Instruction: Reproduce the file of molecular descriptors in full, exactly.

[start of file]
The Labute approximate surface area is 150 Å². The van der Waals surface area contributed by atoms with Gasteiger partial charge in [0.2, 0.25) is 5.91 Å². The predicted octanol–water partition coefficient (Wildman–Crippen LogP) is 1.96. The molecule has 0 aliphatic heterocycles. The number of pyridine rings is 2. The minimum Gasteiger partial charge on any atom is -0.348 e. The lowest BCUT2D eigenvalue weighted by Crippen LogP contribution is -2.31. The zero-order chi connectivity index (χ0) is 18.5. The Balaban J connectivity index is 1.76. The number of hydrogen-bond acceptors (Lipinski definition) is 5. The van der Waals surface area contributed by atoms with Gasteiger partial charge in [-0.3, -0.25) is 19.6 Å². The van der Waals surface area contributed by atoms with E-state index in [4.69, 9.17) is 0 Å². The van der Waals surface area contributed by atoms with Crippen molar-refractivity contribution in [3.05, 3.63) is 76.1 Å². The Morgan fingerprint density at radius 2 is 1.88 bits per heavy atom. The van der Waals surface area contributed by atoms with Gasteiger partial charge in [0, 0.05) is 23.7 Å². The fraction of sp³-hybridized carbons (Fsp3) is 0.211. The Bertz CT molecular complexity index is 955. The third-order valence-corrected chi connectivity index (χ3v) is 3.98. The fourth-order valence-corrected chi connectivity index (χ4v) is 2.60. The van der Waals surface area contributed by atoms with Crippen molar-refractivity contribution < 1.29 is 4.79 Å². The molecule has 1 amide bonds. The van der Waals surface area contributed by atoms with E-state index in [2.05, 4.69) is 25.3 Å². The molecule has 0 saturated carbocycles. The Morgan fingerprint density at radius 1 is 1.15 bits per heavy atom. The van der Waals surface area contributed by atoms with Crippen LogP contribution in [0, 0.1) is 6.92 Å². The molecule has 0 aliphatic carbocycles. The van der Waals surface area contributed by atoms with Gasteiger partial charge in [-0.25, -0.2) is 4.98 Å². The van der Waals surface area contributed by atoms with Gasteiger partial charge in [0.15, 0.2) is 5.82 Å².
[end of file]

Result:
The Labute approximate surface area is 150 Å². The van der Waals surface area contributed by atoms with Gasteiger partial charge in [0.2, 0.25) is 5.91 Å². The predicted octanol–water partition coefficient (Wildman–Crippen LogP) is 1.96. The molecule has 0 aliphatic heterocycles. The number of pyridine rings is 2. The minimum Gasteiger partial charge on any atom is -0.348 e. The lowest BCUT2D eigenvalue weighted by Crippen LogP contribution is -2.31. The zero-order chi connectivity index (χ0) is 18.5. The Balaban J connectivity index is 1.76. The number of hydrogen-bond acceptors (Lipinski definition) is 5. The van der Waals surface area contributed by atoms with Gasteiger partial charge in [-0.3, -0.25) is 19.6 Å². The van der Waals surface area contributed by atoms with E-state index in [4.69, 9.17) is 0 Å². The van der Waals surface area contributed by atoms with Crippen molar-refractivity contribution in [3.05, 3.63) is 76.1 Å². The Morgan fingerprint density at radius 2 is 1.88 bits per heavy atom. The van der Waals surface area contributed by atoms with Gasteiger partial charge in [0, 0.05) is 23.7 Å². The fraction of sp³-hybridized carbons (Fsp3) is 0.211. The Bertz CT molecular complexity index is 955. The third-order valence-corrected chi connectivity index (χ3v) is 3.98. The fourth-order valence-corrected chi connectivity index (χ4v) is 2.60. The van der Waals surface area contributed by atoms with Crippen molar-refractivity contribution < 1.29 is 4.79 Å². The molecule has 1 amide bonds. The van der Waals surface area contributed by atoms with E-state index in [2.05, 4.69) is 25.3 Å². The molecule has 0 saturated carbocycles. The Morgan fingerprint density at radius 1 is 1.15 bits per heavy atom. The van der Waals surface area contributed by atoms with Crippen LogP contribution in [0, 0.1) is 6.92 Å². The molecule has 0 aliphatic carbocycles. The van der Waals surface area contributed by atoms with Gasteiger partial charge in [-0.25, -0.2) is 4.98 Å². The van der Waals surface area contributed by atoms with Gasteiger partial charge in [0.15, 0.2) is 5.82 Å².